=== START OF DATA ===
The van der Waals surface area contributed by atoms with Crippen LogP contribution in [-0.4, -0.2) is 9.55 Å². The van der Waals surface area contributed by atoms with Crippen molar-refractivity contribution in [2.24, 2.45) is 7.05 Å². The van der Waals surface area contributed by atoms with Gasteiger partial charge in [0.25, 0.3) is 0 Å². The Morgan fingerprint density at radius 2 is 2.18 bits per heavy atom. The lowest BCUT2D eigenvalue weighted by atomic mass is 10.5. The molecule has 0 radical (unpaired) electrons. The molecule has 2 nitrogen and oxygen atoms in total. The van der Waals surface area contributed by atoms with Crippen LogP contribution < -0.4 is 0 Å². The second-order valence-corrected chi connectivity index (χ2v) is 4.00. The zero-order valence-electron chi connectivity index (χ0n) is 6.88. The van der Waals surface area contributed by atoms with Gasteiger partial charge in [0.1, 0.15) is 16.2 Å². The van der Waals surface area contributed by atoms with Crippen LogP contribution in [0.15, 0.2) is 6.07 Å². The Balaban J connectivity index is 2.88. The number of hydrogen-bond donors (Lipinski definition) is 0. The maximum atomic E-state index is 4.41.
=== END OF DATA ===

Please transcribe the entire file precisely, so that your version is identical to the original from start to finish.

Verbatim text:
The van der Waals surface area contributed by atoms with Crippen LogP contribution in [-0.4, -0.2) is 9.55 Å². The van der Waals surface area contributed by atoms with Crippen molar-refractivity contribution in [2.24, 2.45) is 7.05 Å². The van der Waals surface area contributed by atoms with Gasteiger partial charge in [0.25, 0.3) is 0 Å². The Morgan fingerprint density at radius 2 is 2.18 bits per heavy atom. The lowest BCUT2D eigenvalue weighted by atomic mass is 10.5. The molecule has 0 radical (unpaired) electrons. The molecule has 2 nitrogen and oxygen atoms in total. The van der Waals surface area contributed by atoms with Crippen LogP contribution < -0.4 is 0 Å². The second-order valence-corrected chi connectivity index (χ2v) is 4.00. The zero-order valence-electron chi connectivity index (χ0n) is 6.88. The van der Waals surface area contributed by atoms with Gasteiger partial charge in [0.1, 0.15) is 16.2 Å². The van der Waals surface area contributed by atoms with Crippen LogP contribution in [0.15, 0.2) is 6.07 Å². The Balaban J connectivity index is 2.88. The number of hydrogen-bond donors (Lipinski definition) is 0. The maximum atomic E-state index is 4.41.